Boehner has to wait for the bulk of primary season to pass (May or June) before serious immigration work can begin. By then, much of the legislation can be written and the calendar cleared for action in the summer. The House GOP leader on the budget deal, Rep. Paul Ryan, R-Wis., may emerge as a key figure. Ryan's pedigree is not on immigration policy, but conference conservatives will follow him. He has the scars of the budget fights, the experience of a national campaign, and a wide-open calendar to freelance now that spending numbers have been set for the next two years. Ryan has boundless policy energy and equally boundless ambition. If Boehner needs or wants a new driver on immigration, one tested by fire from the right, he may well choose Ryan.
Interestingly, Ryan waded straight into the immigration debate Monday on a Wisconsin radio station, defining the limits of acceptable reform.
"First we must have the border security, and independently verified," Ryan told WTMJ in Milwaukee (listen here.). "First we must have the interior enforcement like E-Verify in place and independently verified before the other parts of the law that they want to go into place go into place," he said. "So it's not a 'trust, hope, and promise.' It's a 'get what we want, verify it's there.' Then the rest of the law can be triggered."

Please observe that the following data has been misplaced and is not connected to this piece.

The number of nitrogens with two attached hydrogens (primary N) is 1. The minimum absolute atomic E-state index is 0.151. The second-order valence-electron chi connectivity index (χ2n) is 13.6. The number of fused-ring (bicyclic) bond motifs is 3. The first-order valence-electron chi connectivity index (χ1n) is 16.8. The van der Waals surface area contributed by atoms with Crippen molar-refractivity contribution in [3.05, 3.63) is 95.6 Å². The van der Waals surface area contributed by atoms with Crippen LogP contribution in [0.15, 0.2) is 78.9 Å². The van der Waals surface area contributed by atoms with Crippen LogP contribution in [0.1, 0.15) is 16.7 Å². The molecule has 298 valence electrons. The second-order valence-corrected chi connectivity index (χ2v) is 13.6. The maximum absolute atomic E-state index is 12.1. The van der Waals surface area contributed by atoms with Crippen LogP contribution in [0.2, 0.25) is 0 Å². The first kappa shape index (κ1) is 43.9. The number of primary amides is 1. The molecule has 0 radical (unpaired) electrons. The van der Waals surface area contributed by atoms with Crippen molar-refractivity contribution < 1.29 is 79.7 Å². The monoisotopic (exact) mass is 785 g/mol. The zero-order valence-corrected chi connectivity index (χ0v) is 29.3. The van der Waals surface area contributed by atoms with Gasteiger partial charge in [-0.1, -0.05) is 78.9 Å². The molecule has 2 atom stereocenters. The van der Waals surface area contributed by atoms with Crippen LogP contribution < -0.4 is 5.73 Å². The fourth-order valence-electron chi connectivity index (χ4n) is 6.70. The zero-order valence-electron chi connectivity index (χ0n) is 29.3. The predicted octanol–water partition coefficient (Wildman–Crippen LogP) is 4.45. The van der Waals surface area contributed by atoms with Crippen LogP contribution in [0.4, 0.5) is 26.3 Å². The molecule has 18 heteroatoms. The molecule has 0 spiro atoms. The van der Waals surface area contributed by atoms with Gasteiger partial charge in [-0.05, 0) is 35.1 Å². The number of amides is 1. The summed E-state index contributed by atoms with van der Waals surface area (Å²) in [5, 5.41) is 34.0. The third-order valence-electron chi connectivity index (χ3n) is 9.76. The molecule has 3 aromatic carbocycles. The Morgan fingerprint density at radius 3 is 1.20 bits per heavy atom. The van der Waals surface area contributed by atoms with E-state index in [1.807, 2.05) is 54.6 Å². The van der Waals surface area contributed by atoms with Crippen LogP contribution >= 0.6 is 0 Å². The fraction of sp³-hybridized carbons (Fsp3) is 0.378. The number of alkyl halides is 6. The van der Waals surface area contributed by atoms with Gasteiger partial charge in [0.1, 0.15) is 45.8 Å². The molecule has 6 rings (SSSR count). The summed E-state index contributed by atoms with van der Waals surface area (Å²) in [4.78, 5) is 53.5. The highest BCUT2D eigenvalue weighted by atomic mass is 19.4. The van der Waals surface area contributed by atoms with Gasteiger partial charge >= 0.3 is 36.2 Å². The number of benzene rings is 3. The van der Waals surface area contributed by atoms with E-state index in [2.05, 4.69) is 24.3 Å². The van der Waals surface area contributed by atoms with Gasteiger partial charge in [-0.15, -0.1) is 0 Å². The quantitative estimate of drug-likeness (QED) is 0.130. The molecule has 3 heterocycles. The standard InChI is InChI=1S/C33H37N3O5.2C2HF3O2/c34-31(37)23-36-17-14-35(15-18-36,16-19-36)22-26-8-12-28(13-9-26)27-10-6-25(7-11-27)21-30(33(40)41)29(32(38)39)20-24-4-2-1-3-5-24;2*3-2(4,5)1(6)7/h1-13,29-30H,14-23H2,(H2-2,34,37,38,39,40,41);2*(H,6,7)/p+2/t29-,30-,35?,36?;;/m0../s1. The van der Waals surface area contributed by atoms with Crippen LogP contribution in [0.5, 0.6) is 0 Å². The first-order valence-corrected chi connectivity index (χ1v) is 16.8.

Immigration-reform advocates with ties to the White House see Ryan's outline as more specific and enforceable than the "triggers" in the Senate immigration bill. They interpret Ryan calling for six or eight separate bills (the now-agreed upon piecemeal approach), starting with border security and interior enforcement followed by the other components of reform—legalization, path to citizenship, agricultural/seasonal workers, and the Dream Act. This process bears a striking resemblance to Tallent's aforementioned roadmap.
As for the benefits of passing immigration reform, Ryan sounded bullish. "Guaranteed border security, guaranteed interior enforcement, no amnesty—then I think that's productive. I think that's in our interest. I think that's good for our country."
These are not the words of a Republican fearful of the internal or external politics of immigration reform. Quite the contrary. Ryan held fast on the budget and he and Boehner are both still standing, arguably stronger than at any time since 2010. Amid the vapor trails and exhaust of the holiday season's mad rush out of Washington, what may have emerged is a new political dynamic in the House GOP, one that could augur well for immigration reform, Boehner, Ryan, and even Obama.
And that's no smoke and mirrors.
The author is National Journal correspondent-at-large and chief White House correspondent for CBS News. He is also a distinguished fellow at the George Washington University School of Media and Public Affairs.
This article appears in the December 18, 2013 edition of NJ Daily.